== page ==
HONG KONG: Every autumn, on the Karakoram Highway in the China-Pakistan border, a group of Pakistani merchants in Xinjiang province in China, bid farewell to their Uighur wives who spend their winter breaks in Pakistan.
After this, the men would remain in touch with their families through phone, until spring comes in and before they return back to Xinjiang province to reunite.
However, since last year, their calls have "remained unanswered".
The Pakistani men and their families have learnt that Uighur wives have suddenly disappeared into a growing network of shadowy “re-education centres” that have swept up the region’s Uighur Muslim minority over fears of Islamic militancy crossing the border from Pakistan, South China Morning Post reported.
A Pakistani businessman named Iqbal claimed that his wife and children were "taken away" by the Chinese authorities in March last year.
Iqbal said that he was not allowed to enter Xinjiang from the border in Pakistan, adding that the authorities asserted that his wife was "in training" and his children were "safe".
He added that the authorities refused him to talk to his daughters.
According to Javed Hussain, a member of the Gilgit-Baltistan (GB) assembly said that Iqbal is one of the dozens of merchants from the province who return to Pakistan for visa reasons or to run their businesses and have been unable to contact their Uighur families living in China.
Earlier this month, the local assembly members passed a unanimous resolution protesting the “illegal detention” of the men’s families in China.
China’s foreign ministry issued a statement saying, "The two sides are maintaining communication about problems related to interactions between both countries’ people”, while Pakistan’s said the issue was being “actively discussed with the government of China."
The Uighur women are married to GB men, most of them who are affiliated with trading activities through the Khunjerab Pass, the only land route linking Pakistan and China. The mountain pass is situated about 4,500 meters above the sea level.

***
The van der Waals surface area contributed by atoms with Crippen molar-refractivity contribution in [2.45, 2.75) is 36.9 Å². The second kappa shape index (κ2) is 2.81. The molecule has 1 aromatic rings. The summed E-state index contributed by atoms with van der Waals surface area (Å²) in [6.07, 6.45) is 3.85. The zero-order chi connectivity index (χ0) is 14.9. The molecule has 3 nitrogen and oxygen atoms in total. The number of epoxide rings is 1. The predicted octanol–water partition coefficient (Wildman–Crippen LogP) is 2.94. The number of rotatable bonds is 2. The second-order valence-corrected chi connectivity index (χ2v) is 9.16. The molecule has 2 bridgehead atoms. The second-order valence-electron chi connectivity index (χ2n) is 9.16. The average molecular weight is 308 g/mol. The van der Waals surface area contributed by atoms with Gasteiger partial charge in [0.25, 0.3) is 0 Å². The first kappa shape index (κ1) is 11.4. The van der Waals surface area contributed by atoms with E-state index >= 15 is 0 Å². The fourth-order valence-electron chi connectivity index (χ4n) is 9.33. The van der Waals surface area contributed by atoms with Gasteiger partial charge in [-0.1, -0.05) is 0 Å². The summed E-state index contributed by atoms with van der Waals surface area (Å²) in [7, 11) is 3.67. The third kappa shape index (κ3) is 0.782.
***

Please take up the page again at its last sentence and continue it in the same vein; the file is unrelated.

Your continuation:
Regional lawmakers have asserted that the history of inter-caste marriages between GB and Xinjiang is decades old, and both the border regions share extremely close cultural ties.
In recent years, religiously motivated violence in Xinjiang province has been a thorn in the flesh for Chinese officials.
China has turned to increasingly drastic methods to eliminate what it describes as the “three forces” - terrorists, religious extremists and separatists in the province.
They have blamed the East Turkestan Islamic Movement (ETIM), who are responsible for allegedly plotting terrorist attacks in and beyond the province.
The ETIM is believed to have ties with militants operating in Pakistan and Afghanistan respectively.
The separatist group was founded by Uighur militants, in response to the alleged government suppressions on religious and cultural expression, a charge Beijing has denied it as "baseless".
The GB region is the gateway to a massive economic cooperation deal, called China-Pakistan Economic Corridor (CPEC), initiated by Islamabad and Beijing.
The building of the USD 62 billion economic corridor is a combination of building roads, rails, power plants and economic free zones in Pakistan.
Thousands of Chinese are currently working on the CPEC project in Pakistan.
When built, it will link Gwadar to Xinjiang region in China, through Khunjerab Pass, giving Beijing a secure and shortest trade access to international markets.